June 24 – Day 12: Hickory to Asheville: Sunny Skies, Steep Slopes


As we left our hotel this morning, Carol, who works there, came out to send us off and wish us well. When we checked in the day before, she had come out to sign the van, take pictures, and of course get a t-shirt and hear all about our ride and the cause.

Carol at the Hotel Who Was Excited About the Van and Ride

The sun also came out to greet us again today. After a soaking wet day yesterday, we were very pleased to have favorable weather conditions. Just an hour outside of Hickory – by bicycle – is the small town of Valdese in the foothills. We saw a beautiful mural and had a lot of fun taking pictures with it. We saw Civil War re-enactors across the street, but when Renate ran over (in her green spandex) to try to get her picture taken with them, they retreated. So far, we have seen very few cyclists in this part of the country, and we do get some stares once in a while.

The Mural in Valdese, NC

We entered the Smokies today – they were everything people told us they would be, and more. The “more” is that at some point, Old Hwy 70 ended and left us to detour on a dirt road. Yes, literally a dirt road. This one was special, as it went up the hill switch-back style. Where is a mountain bike when you need one? It was a challenge to keep our bikes rubber-side down, as they say, while we were climbing a slope so steep we could go only about 3 to 5 mph. It was quite the adventure. You could say we took “the road less travelled” and “the path of most resistance.” We were thinking of many sayings then to keep our minds off our trembling quads. The effort was rewarded, though, as we rode through Sandlin Park. Having beautiful scenery certainly makes a huge difference on these physically challenging days.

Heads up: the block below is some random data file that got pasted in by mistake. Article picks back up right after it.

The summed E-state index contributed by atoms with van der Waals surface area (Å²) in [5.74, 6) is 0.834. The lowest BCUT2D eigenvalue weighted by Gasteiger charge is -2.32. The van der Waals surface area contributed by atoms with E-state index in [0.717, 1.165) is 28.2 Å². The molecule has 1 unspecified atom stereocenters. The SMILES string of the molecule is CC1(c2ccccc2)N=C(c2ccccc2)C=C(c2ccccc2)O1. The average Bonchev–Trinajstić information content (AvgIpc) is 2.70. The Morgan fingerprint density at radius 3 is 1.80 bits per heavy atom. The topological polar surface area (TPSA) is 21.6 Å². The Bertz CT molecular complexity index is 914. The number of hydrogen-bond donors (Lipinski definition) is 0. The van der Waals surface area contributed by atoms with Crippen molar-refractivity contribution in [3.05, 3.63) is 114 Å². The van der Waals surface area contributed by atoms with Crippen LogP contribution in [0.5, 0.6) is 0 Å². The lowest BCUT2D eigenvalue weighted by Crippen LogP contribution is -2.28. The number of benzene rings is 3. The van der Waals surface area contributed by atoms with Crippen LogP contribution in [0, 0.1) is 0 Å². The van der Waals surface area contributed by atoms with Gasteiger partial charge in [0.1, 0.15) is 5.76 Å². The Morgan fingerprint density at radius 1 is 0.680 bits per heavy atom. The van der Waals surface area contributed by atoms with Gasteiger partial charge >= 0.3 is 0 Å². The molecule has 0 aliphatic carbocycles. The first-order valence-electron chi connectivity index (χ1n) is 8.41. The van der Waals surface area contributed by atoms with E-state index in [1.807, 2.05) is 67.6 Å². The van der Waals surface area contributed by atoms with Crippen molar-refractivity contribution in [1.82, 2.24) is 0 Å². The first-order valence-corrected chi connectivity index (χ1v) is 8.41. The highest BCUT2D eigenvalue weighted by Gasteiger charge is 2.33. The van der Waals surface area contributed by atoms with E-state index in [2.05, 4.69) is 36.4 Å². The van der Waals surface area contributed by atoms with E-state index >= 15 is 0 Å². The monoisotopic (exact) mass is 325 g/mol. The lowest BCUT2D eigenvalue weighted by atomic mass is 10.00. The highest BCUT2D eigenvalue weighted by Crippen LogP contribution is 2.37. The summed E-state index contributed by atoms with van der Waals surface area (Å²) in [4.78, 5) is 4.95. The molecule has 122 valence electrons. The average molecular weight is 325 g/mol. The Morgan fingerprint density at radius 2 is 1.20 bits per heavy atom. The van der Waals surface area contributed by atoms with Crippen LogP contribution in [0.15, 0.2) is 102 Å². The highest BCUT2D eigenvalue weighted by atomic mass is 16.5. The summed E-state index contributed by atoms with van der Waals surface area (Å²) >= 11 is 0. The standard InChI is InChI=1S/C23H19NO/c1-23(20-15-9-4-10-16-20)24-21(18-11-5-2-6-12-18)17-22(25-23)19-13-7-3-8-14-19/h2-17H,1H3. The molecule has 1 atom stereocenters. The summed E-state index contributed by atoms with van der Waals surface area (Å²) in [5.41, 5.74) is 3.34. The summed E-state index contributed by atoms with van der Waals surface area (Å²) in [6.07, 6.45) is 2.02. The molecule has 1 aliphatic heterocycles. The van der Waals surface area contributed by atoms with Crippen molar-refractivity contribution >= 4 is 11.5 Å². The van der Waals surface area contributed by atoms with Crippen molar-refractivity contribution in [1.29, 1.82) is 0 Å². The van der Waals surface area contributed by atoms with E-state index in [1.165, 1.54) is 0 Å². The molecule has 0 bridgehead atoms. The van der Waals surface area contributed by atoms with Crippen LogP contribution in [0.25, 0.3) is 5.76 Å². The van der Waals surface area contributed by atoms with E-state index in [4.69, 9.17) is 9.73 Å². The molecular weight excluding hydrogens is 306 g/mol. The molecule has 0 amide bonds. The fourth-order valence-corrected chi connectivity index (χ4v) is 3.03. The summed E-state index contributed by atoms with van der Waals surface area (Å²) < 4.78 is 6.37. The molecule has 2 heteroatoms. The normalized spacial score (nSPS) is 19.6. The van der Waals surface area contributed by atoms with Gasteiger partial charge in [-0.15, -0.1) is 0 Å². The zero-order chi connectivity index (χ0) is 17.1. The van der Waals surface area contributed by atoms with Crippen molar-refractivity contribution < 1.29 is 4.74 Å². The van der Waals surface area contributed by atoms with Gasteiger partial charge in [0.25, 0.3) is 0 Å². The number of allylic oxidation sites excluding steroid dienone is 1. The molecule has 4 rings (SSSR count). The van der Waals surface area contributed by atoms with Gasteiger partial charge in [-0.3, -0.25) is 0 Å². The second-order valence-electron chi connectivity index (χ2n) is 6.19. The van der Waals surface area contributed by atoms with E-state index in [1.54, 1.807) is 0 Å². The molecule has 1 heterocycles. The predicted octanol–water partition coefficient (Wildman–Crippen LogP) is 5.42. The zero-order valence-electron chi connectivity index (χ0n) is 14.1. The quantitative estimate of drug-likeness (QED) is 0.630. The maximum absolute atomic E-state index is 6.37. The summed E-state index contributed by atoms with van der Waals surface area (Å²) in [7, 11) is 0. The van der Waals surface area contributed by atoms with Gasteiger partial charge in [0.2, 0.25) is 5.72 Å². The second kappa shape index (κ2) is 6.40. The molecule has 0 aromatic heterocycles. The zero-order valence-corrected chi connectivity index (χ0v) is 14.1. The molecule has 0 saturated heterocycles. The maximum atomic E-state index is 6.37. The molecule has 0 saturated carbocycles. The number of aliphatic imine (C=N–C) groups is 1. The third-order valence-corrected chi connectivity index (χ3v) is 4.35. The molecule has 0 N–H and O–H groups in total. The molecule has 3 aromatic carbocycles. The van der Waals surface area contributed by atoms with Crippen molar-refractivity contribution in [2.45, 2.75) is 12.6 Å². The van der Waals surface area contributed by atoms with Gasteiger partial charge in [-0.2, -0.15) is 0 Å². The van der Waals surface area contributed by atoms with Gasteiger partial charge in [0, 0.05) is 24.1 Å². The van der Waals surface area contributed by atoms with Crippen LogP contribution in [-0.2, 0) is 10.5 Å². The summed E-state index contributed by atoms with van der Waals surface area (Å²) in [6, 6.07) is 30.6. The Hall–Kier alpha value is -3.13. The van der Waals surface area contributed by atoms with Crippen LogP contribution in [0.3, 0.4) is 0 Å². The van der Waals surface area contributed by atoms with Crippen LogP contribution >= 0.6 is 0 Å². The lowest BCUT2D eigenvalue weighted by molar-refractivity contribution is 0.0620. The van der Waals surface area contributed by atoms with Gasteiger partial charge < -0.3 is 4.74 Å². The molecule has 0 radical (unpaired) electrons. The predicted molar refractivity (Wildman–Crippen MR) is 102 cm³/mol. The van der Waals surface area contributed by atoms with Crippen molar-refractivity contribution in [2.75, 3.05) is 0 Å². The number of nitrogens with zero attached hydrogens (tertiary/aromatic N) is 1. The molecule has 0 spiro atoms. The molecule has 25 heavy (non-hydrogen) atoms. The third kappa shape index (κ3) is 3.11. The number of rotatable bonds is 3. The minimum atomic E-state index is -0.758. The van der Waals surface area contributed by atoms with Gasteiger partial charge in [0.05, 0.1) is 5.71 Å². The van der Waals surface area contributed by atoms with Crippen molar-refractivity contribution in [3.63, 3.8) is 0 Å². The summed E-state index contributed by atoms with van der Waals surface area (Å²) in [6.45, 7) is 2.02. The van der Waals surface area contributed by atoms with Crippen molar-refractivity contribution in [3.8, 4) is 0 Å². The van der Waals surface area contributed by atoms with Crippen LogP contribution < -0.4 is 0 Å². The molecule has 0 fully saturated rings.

A Little Help Up The Dirt Road Hill

We don’t take short cuts on this bike ride, but a short cut in Niemann-Pick Type C research could get help to children much quicker than expected. The laboratory of Professor Olaf Wiest in the Department of Chemistry and Biochemistry at the University of Notre Dame is using a drug repurposing approach to develop drugs for treating NPC and other rare diseases. The aim of the approach is to identify small molecules that are already FDA-approved or in late-stage clinical trials for other diseases and use them for rare diseases, including NPC. Already, working in collaboration with Professor Helquist’s laboratory at Notre Dame, Dr. Fred Maxfield at Cornell University Weill College of Medicine and a corporate partner, the Wiest group has been part of discovering the potential use of histone deacetylase inhibitors for NPC. The strategy could help speed drugs to market, avoiding the time-consuming and prohibitively expensive clinical trials required for newly-discovered compounds to gain approval. Previous approvals for other illnesses would demonstrate the safety and usefulness of the drugs. We’re going the distance in the fight against NPC – and if we find short cuts to help the children along the way, we’ll take them to speed up development efforts.



1 Comment so far

  1.    Jonathan Jacoby on June 26th, 2011

    I’ve been following your trip regularly. Thank you so much for injecting a new spirit of tireless adventure & discovery into the search for an NPC cure!